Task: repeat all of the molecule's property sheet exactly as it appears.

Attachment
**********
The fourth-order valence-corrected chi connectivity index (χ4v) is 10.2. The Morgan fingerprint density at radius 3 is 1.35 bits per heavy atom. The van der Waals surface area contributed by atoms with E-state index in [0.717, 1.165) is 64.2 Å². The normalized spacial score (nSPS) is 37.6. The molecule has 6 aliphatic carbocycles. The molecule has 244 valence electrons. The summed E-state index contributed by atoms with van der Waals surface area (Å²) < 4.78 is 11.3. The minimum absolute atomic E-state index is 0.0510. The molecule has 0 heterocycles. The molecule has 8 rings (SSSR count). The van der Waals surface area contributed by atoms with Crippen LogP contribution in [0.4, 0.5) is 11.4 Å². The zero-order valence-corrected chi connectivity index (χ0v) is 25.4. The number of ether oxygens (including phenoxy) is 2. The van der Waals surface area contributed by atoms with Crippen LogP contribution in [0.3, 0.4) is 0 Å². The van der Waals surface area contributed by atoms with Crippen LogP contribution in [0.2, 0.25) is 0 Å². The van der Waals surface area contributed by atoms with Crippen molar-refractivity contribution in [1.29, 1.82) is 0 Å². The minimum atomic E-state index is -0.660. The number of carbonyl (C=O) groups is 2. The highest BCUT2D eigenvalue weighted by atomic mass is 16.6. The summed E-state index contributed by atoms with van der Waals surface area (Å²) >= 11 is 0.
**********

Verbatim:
The fourth-order valence-corrected chi connectivity index (χ4v) is 10.2. The Morgan fingerprint density at radius 3 is 1.35 bits per heavy atom. The van der Waals surface area contributed by atoms with E-state index in [0.717, 1.165) is 64.2 Å². The normalized spacial score (nSPS) is 37.6. The molecule has 6 aliphatic carbocycles. The molecule has 244 valence electrons. The summed E-state index contributed by atoms with van der Waals surface area (Å²) < 4.78 is 11.3. The minimum absolute atomic E-state index is 0.0510. The molecule has 0 heterocycles. The molecule has 8 rings (SSSR count). The van der Waals surface area contributed by atoms with Crippen LogP contribution in [0.4, 0.5) is 11.4 Å². The zero-order valence-corrected chi connectivity index (χ0v) is 25.4. The number of ether oxygens (including phenoxy) is 2. The van der Waals surface area contributed by atoms with Crippen LogP contribution in [0.3, 0.4) is 0 Å². The van der Waals surface area contributed by atoms with Crippen LogP contribution in [0.2, 0.25) is 0 Å². The van der Waals surface area contributed by atoms with Crippen molar-refractivity contribution in [1.29, 1.82) is 0 Å². The minimum atomic E-state index is -0.660. The number of carbonyl (C=O) groups is 2. The highest BCUT2D eigenvalue weighted by atomic mass is 16.6. The summed E-state index contributed by atoms with van der Waals surface area (Å²) >= 11 is 0.